Dr. Chris Cavacuiti, a Toronto physician who cycles competitively, started doing some research into how most bike-versus-car collisions happen...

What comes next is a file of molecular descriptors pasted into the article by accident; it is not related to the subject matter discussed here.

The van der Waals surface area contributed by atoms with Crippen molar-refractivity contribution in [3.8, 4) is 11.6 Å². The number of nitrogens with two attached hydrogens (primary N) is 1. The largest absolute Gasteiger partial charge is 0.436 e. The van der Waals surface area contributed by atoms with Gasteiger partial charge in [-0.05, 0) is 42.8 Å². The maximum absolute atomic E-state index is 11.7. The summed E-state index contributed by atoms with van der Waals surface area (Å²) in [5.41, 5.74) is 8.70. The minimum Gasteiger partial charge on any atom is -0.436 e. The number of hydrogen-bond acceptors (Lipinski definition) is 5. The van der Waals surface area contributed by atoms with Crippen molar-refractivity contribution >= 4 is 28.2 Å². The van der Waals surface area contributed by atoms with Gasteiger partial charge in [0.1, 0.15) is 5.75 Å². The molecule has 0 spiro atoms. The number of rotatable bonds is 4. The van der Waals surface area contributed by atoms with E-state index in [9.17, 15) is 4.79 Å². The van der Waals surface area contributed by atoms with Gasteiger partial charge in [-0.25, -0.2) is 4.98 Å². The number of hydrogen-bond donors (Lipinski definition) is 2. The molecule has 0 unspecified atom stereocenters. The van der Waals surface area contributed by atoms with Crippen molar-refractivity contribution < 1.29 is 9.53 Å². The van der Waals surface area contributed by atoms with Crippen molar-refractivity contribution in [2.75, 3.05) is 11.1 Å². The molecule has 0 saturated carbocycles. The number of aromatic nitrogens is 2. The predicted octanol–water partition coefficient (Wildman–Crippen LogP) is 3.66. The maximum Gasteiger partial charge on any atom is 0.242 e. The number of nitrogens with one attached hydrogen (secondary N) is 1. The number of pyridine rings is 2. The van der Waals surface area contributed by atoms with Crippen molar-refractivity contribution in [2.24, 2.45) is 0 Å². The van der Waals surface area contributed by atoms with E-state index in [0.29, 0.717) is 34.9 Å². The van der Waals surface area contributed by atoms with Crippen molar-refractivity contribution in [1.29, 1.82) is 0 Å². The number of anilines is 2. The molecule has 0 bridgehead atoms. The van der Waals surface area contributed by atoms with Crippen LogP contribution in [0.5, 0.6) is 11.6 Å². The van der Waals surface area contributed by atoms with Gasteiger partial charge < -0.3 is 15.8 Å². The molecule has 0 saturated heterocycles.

Dr. Chris Cavacuiti, a Toronto physician who cycles competitively, started doing some research into how most bike-versus-car collisions happen while recovering from a nasty bike-versus-car collision. His findings:While there is a public perception that cyclists are usually the cause of accidents between cars and bikes, an analysis of Toronto police collision reports shows otherwise: The most common type of crash in this study involved a motorist entering an intersection and either failing to stop properly or proceeding before it was safe to do so. The second most common crash type involved a motorist overtaking unsafely. The third involved a motorist opening a door onto an oncoming cyclist. The study concluded that cyclists are the cause of less than 10 percent of bike-car accidents in this study.I can find that pretty easy to believe, actually. In most cities-and certainly in Los Angeles-cars rule the road. So drivers are attuned to check against potential car-car accidents but don't think as much about potential car-bike accidents. When you park your car on the street you might check your side-view mirror for cars before you open your door, but you'd be less likely to check your rear-view mirror for cyclists coming up behind you. Also, you just generally feel more exposed and focused on a bike than in a car, so you're more careful.What's way more perplexing to me is this animosity between "cyclists" and "drivers" as if we don't all do a little of both.Via TreeHugger. The pic up there is a Ghost Bike.